Yeast biosensor as freeze-dried powders
In order to make our final product as a kit which can be distributed to everyone and be stored for a relatively long time, we use the freeze-drying method to make our engineered yeast as storable powder.
The topic of the effective cell immobilization, long-term storage and subsequent fast recovery to achieve ready-to-use versions of yeast-based systems has been widely studied in the past years. However, while this task has been partially addressed in some industrial processes, e. g. for use in biocatalysts or commercial products, no optimal solutions have been found when applying to biosensors. Nevertheless, most of these strategies significantly diminished the performance of the assays mainly because of affecting sensitivity compared to regular assays. In addition, relevant parameters to long-term storage, namely stability and durability of cells, usually showed lower performances relatively short time after immobilization. While recently, researchers in Czech Republic use freeze-drying method to successfully create a storable yeast biosensor which can maintain its reactivity for 2 month at 4℃ and for 4 month at -18℃.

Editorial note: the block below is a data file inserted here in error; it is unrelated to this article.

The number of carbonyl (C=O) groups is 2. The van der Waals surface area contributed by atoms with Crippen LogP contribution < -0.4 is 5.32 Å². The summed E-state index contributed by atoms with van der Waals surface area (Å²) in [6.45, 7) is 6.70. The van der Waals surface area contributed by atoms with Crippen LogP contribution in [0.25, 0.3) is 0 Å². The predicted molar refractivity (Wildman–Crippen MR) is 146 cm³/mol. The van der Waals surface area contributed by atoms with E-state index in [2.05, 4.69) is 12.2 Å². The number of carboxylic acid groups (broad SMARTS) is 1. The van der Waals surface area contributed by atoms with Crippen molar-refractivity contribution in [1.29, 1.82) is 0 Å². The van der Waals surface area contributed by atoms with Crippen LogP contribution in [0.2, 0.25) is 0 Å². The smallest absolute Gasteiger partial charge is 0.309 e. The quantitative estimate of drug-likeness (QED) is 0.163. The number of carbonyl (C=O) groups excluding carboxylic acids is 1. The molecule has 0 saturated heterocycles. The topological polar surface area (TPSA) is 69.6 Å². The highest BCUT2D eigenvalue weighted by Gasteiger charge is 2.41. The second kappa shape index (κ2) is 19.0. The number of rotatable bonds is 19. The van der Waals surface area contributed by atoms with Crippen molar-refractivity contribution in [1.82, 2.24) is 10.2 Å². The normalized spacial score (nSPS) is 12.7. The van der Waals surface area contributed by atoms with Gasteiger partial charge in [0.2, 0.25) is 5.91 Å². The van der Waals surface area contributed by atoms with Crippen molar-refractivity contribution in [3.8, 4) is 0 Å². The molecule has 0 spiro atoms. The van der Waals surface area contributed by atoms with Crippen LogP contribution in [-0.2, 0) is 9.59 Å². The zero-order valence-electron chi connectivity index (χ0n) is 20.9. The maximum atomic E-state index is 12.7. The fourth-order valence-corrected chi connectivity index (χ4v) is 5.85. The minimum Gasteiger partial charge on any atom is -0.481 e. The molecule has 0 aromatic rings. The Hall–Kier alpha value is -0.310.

While as the time is limited, we have only completed the freeze-drying process of the constructed yeast glucose sensor (made in stage 1).
After the freeze-drying process, the yeast cells were dried into powders as below:
Fig.1 Freeze-dried samples of yeast constructs
Then we tested the ability of constructed strains reacting to glucose stimulation after different reactivation of freeze-dried powders with medium for 0 or 1 h. We found that, interestingly, the originally promising strain, SMT-pAN failed to respond in a concentration dependent manner, while the strain with milder expression of NLc, which we named SMT-pGN, displayed a delayed glucose concentration-dependent manner after stimulation by glucose PBS solution(Fig.2).
Fig.2 The luminescence response of freeze-dried yeast powders. 0 h and 1 h: After freeze-drying process, yeast powders were put in complex medium in the volume initially used (culture+cryoprotectant) during 30 ℃ for 0 or 1 h for reactivation.
We inferred that this phenomenon was due to the incomplete dissociation of intracellular signaling proteins from each other after the freeze-drying process, as they need space to catalyze and run into one another. Further modifications can be made by setting the reactivation temperature higher (e.g. 30℃) and longer, and most importantly, prepare more parallel groups.
In this stage, we have:
- 1. Characterize the freeze-drying powders in terms of morphology and methodology..
- 2. Showed the potential of making yeast biosensors active-dry forms for in vitro glucose sensing.
 Jarque, S., M. Bittner, and K. Hilscherova, Freeze-drying as suitable method to achieve ready-to-use yeast biosensors for androgenic and estrogenic compounds. Chemosphere, 2016. 148: p. 204-210.